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Mark Swagerty, Jr v. Matthew Cate

IN THE UNITED STATES DISTRICT COURT FOR THE EASTERN DISTRICT OF CALIFORNIA


November 14, 2011

MARK SWAGERTY, JR.,
PLAINTIFF,
v.
MATTHEW CATE, ET AL., DEFENDANTS.

The opinion of the court was delivered by: Craig M. Kellison United States Magistrate Judge

ORDER

Plaintiff, a prisoner proceeding pro se, brings this civil rights action pursuant to 42 U.S.C. § 1983. Plaintiff has consented to Magistrate Judge jurisdiction pursuant to 28 U.S.C. § 636(c) and no other party has been served or appeared in the action. The court issued an order to show cause on September 2, 2011, requiring plaintiff to show cause why this action should not be dismissed for failure to state a claim. Pending before the court is plaintiff's response.

The court outlined plaintiff's allegations in its prior order and will not repeat them here. The court found plaintiff's complaint was insufficient to state a claim against the two defendants named, who are both supervisory defendants against whom plaintiff failed to allege any personal action. In addition, plaintiff claims a violation of his Eighth Amendment rights by the failure of the institution to correct a damaged drain, a claim found to be insufficient as the risk therefrom is insignificant and not substantial as required to state a claim. In response, plaintiff argues the negligence of the institution and those responsible for fixing the drain is sufficient to state a claim. The court does not agree. As set forth in the court's prior order, "[a] prison official violates the Eighth Amendment only when two requirements are met: (1) objectively, the official's act or omission must be so serious such that it results in the denial of the minimal civilized measure of life's necessities; and (2) subjectively, the prison official must have acted unnecessarily and wantonly for the purpose of inflicting harm. See Farmer, 511 U.S. at 834. Thus, to violate the Eighth Amendment, a prison official must have a 'sufficiently culpable mind.' See id." (Order, Doc. 8, at 3-4 (citing ; Farmer v. Brennan, 511 U.S. 825 (1994)). Negligence in not fixing a damaged drain does not rise to such a level.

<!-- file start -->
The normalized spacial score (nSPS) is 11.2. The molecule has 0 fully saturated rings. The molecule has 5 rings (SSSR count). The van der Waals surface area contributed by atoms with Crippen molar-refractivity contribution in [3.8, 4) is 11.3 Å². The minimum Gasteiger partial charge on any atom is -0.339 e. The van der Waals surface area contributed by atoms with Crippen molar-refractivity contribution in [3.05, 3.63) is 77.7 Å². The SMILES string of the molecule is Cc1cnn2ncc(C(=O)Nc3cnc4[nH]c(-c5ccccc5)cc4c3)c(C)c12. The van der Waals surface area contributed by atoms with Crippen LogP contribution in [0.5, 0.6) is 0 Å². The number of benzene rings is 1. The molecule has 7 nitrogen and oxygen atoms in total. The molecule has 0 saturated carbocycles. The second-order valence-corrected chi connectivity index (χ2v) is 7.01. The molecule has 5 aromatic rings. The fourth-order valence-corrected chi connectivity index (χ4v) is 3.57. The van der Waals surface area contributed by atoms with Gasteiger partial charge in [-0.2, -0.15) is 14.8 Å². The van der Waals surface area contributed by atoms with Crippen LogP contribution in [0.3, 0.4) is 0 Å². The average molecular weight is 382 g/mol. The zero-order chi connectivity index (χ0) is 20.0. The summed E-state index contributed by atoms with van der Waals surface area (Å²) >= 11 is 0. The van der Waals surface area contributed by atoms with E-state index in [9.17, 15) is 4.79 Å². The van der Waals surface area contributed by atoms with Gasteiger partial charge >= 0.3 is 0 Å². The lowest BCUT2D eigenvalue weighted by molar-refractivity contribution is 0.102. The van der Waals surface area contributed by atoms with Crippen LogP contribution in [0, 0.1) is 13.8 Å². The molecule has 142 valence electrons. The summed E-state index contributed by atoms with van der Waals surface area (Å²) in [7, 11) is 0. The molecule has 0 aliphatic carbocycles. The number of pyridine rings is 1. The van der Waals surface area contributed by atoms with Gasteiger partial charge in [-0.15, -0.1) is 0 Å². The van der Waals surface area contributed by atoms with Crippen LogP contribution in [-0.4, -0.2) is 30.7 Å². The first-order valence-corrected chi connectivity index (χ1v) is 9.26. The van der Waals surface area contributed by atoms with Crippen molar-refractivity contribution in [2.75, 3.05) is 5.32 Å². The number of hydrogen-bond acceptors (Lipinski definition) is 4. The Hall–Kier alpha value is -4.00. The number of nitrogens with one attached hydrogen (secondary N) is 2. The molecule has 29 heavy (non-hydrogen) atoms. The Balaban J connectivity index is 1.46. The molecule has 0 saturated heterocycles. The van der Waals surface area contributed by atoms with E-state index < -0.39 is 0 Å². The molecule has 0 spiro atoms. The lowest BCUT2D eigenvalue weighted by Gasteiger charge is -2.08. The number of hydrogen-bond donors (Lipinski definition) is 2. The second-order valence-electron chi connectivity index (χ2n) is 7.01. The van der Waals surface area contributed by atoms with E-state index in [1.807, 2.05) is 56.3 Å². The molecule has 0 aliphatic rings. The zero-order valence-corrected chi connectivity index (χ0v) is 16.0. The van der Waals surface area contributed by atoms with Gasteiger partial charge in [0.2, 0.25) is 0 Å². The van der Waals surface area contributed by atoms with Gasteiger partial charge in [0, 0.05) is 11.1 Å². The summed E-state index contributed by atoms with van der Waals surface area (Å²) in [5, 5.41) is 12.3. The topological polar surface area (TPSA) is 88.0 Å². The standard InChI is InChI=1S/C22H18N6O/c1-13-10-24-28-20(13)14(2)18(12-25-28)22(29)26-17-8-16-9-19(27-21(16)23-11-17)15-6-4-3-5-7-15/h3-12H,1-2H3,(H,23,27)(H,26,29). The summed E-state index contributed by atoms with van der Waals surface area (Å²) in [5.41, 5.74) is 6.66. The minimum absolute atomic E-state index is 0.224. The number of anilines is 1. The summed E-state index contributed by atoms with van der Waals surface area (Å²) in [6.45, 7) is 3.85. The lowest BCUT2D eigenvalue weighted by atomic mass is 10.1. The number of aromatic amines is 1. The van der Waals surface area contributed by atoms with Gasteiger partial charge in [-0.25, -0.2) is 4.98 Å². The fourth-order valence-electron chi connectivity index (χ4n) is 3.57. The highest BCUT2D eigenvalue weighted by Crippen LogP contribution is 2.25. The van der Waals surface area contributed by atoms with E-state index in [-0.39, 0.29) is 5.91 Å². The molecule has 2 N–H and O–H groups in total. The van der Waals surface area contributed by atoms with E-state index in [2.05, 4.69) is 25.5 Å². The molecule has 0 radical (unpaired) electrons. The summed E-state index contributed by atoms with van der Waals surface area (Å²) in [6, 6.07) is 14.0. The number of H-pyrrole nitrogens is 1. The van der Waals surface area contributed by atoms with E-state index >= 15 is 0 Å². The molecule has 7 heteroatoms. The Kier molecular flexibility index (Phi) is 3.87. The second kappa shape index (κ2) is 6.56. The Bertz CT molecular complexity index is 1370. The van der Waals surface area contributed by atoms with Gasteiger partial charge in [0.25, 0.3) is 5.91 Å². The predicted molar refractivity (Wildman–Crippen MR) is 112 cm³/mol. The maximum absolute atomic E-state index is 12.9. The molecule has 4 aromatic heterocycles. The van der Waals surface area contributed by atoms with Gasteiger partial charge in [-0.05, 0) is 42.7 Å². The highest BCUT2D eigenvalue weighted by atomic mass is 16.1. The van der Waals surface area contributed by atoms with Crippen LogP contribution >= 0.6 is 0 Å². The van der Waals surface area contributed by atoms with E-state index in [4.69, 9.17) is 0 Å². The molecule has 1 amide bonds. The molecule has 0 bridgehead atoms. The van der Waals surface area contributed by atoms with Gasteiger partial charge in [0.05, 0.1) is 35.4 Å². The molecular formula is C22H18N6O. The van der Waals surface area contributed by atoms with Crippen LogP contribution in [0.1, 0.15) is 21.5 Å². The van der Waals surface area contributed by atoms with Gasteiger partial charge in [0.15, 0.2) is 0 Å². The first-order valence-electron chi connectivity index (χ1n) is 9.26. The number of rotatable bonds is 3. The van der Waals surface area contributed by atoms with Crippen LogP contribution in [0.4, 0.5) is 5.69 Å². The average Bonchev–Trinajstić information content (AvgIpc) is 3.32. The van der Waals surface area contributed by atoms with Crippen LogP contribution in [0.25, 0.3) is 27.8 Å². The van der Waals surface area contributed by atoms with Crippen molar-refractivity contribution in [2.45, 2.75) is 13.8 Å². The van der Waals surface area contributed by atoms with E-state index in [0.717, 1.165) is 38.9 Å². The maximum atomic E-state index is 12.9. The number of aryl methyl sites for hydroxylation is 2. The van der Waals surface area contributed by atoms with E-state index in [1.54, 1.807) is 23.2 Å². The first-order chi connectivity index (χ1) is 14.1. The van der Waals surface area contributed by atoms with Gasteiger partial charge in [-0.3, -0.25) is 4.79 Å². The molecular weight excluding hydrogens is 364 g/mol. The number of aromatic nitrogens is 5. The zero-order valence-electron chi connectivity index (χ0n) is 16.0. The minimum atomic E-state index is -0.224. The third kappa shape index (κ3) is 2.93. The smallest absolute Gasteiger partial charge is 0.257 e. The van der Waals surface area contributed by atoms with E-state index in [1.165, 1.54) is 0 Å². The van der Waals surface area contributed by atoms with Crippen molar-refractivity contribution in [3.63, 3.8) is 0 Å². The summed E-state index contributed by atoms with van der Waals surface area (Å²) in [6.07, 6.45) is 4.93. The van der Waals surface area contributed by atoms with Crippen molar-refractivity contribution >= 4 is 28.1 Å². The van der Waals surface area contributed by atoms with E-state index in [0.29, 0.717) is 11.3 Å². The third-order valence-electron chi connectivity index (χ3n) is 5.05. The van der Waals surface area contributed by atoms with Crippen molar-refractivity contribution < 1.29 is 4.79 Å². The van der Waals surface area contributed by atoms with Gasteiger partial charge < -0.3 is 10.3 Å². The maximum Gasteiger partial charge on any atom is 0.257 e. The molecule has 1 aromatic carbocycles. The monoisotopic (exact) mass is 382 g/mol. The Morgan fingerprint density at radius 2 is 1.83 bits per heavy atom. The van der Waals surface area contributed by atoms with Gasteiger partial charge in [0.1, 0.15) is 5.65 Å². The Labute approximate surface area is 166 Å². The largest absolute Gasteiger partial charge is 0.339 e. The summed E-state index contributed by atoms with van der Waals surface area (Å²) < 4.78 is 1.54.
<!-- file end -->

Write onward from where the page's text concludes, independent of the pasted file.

The court finds plaintiff's complaint fails to state a claim which relief can be granted, and plaintiff fails to show good cause why this case should not be dismissed.

Accordingly, IT IS HEREBY ORDERED that this action is dismissed for failure to state a claim, and the Clerk of the Court is directed to enter judgment and close this case.

20111114

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